This past holiday season, did you brave the crowds and wait in line for deals too good to be true? Or did you stay in, and enjoy the comforts of your home and use a computer or tablet to make purchases? A growing number of consumers chose the latter option or a blend of both, and retailers are responding with omni-channel business strategies. As the function that bears much of the heavy lifting in these strategies, supply chain management (SCM) must be a part of that response.
In a recent episode of Talking Logistics, two former supply chain executives at lead retailers share their views on the evolution of retailing, and underlined the key role that the profession has to play in this exciting episode of the retail story.
Eric Morley and Will O’Brien look at these changes as an opportunity for both traditional brick and mortar stores and online stores. Eric highlighted that brand loyalty is going away. Price and specs influence consumers’ buying decisions as never before. For example, in today’s environment, what consumer buys a larger purchase without doing research? Very few. The opinions of peer groups have become particularly important. A number of studies show that individuals are more likely to make a purchase if a friend recommends the product or service. According to a recent study by ODM Group, “74% of consumers rely on social networks to guide purchase decisions.”
The bottom line for retailers is clear: today’s consumers are extremely well informed and, by extension, very discerning.
According to Morley and O’Brien, the charge to develop omni-channel retailing models capable of meeting these demands is being led by sales and marketing. It is generally accepted that this function has the pulse of the market; sales and marketing teams must be intimately familiar with consumer preferences if they are to be effective.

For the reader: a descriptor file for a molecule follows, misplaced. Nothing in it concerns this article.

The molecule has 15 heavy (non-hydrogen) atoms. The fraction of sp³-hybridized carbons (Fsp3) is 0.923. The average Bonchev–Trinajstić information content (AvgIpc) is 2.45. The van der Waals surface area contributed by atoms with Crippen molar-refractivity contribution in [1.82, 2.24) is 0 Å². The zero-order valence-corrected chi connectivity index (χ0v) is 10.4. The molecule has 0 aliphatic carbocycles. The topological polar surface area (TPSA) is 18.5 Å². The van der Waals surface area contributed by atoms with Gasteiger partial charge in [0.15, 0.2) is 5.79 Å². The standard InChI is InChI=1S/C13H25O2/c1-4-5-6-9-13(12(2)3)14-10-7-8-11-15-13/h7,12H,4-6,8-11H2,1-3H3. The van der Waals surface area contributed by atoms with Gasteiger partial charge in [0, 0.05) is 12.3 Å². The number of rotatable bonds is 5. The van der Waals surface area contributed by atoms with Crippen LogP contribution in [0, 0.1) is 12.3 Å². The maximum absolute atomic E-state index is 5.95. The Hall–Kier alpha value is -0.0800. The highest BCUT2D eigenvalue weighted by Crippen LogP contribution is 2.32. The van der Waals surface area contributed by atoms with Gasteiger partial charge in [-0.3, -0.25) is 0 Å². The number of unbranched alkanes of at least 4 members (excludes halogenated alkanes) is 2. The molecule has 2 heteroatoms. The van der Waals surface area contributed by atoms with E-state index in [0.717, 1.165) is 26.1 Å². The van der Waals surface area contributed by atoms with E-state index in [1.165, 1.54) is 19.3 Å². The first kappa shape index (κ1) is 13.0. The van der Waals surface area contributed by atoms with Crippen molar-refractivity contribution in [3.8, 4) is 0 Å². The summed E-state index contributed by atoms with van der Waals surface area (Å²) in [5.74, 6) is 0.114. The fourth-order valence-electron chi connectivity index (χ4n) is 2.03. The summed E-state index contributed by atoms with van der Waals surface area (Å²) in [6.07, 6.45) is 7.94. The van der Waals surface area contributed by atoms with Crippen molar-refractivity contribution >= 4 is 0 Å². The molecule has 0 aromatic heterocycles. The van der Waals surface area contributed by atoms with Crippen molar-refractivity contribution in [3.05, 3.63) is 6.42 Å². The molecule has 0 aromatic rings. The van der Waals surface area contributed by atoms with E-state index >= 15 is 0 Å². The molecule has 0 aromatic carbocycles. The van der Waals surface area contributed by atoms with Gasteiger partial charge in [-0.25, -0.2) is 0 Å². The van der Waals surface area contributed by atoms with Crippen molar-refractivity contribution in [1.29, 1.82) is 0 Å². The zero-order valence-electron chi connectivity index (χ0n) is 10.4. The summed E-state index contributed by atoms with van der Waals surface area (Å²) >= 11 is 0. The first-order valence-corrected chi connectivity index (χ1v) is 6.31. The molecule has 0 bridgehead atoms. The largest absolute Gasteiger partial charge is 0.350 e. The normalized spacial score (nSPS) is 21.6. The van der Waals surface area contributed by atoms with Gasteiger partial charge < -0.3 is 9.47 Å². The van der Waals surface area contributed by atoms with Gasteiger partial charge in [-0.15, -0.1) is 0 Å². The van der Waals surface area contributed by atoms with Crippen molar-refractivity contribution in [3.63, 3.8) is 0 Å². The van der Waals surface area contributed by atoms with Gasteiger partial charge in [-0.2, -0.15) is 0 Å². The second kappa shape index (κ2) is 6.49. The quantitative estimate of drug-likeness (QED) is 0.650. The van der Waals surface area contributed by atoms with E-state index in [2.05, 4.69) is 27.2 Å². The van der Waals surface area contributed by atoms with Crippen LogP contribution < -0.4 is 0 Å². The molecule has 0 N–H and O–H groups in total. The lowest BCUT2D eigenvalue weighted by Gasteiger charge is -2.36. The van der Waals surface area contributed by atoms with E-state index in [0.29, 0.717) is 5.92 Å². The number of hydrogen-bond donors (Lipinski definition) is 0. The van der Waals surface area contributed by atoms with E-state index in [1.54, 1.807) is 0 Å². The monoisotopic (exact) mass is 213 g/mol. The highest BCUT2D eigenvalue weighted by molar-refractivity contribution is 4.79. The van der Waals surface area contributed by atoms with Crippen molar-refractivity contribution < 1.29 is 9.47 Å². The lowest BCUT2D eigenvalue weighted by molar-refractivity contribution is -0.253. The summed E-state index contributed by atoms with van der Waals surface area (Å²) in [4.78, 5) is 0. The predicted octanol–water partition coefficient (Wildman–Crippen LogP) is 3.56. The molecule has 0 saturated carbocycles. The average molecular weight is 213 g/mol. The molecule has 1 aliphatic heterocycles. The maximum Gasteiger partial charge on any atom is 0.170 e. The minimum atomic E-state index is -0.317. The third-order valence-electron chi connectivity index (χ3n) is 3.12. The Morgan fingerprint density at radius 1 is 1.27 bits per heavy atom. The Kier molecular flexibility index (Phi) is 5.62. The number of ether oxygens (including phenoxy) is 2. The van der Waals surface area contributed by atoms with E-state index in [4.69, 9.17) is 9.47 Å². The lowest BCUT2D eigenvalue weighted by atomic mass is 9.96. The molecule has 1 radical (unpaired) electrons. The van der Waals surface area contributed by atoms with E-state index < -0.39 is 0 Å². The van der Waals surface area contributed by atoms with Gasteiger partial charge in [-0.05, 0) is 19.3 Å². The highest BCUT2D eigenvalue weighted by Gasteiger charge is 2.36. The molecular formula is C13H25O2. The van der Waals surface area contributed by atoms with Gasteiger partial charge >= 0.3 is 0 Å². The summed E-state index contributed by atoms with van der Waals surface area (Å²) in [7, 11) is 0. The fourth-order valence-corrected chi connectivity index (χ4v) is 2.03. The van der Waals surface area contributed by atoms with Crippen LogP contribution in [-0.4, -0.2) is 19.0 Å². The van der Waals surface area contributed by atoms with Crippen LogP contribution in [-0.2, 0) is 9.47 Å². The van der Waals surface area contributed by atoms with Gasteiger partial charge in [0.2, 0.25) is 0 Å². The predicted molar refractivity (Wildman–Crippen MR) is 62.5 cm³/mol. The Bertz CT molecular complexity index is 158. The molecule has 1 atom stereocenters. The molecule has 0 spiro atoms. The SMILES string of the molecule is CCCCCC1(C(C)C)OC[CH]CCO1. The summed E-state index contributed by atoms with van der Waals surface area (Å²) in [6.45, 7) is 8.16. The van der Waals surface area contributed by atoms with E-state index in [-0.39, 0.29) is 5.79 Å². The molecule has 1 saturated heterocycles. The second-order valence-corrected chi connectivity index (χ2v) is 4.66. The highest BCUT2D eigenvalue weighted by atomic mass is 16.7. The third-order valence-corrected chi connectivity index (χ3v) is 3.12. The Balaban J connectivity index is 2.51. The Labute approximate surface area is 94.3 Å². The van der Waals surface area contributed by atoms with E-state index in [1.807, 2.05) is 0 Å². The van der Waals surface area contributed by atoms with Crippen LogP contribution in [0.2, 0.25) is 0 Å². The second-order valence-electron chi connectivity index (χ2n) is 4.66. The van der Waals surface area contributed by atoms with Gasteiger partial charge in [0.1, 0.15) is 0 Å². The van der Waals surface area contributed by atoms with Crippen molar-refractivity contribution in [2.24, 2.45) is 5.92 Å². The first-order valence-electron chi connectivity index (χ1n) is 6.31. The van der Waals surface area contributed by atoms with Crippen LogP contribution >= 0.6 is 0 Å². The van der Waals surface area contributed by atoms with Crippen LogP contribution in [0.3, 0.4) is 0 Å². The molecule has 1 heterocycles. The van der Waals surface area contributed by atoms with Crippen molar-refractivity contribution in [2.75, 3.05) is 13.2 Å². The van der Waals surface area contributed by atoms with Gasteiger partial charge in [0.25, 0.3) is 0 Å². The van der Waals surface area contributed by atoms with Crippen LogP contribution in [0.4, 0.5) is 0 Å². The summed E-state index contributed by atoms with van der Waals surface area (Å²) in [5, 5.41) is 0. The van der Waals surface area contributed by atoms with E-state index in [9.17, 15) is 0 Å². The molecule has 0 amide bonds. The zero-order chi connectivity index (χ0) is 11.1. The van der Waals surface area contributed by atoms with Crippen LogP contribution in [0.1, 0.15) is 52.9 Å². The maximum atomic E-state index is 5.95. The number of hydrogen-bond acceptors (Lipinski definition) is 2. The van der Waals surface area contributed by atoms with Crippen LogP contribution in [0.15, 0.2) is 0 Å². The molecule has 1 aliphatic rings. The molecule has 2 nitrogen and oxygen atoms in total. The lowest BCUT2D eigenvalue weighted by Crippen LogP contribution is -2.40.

But supply chain management is the critical link between market supply and demand, and as such, must have a seat at the omni-channel table too. Retailers that understand this, and include operations in the development of these strategies, can create a competitive advantage.
For example, one cannot talk about omni-channel fulfillment without looking at same-day delivery. There have been numerous blogs and stories recently written about same-day delivery and the impact that it can create in the supply chain. If you look at the numbers, most people are selecting this as an option when given a choice. According to some new data, overall sales increased when the consumer was given same-day delivery as an option at the time of the checkout. Both Eric and Will made the point, “It’s not about how quick you have to have it, but when you want it.”
Leading companies are well aware of these preferences. Google is testing a same-day delivery service that brings it into competition with similar offerings at Amazon, for instance. And supply chain management is the function that makes these services possible.
Consumers want both online and bricks and mortar buying options, and retailers are redefining their business models in order to satisfy these needs. These changes bring tremendous opportunities for retailers of all shades and providing supply chain management is an integral part of the new service equation.
The supply chain management community must play its part by questioning the way it supports retailer customers going forward. How has your strategy changed in light of these transformative changes?
For additional information on volatile demand, growing regulation, compressed order lead times, and other factors that are pressuring retailers, download Manufacturers and Retailers Focus on Logistics Excellence as Service Performance Grows in Importance in a Consumer-Centric Marketplace.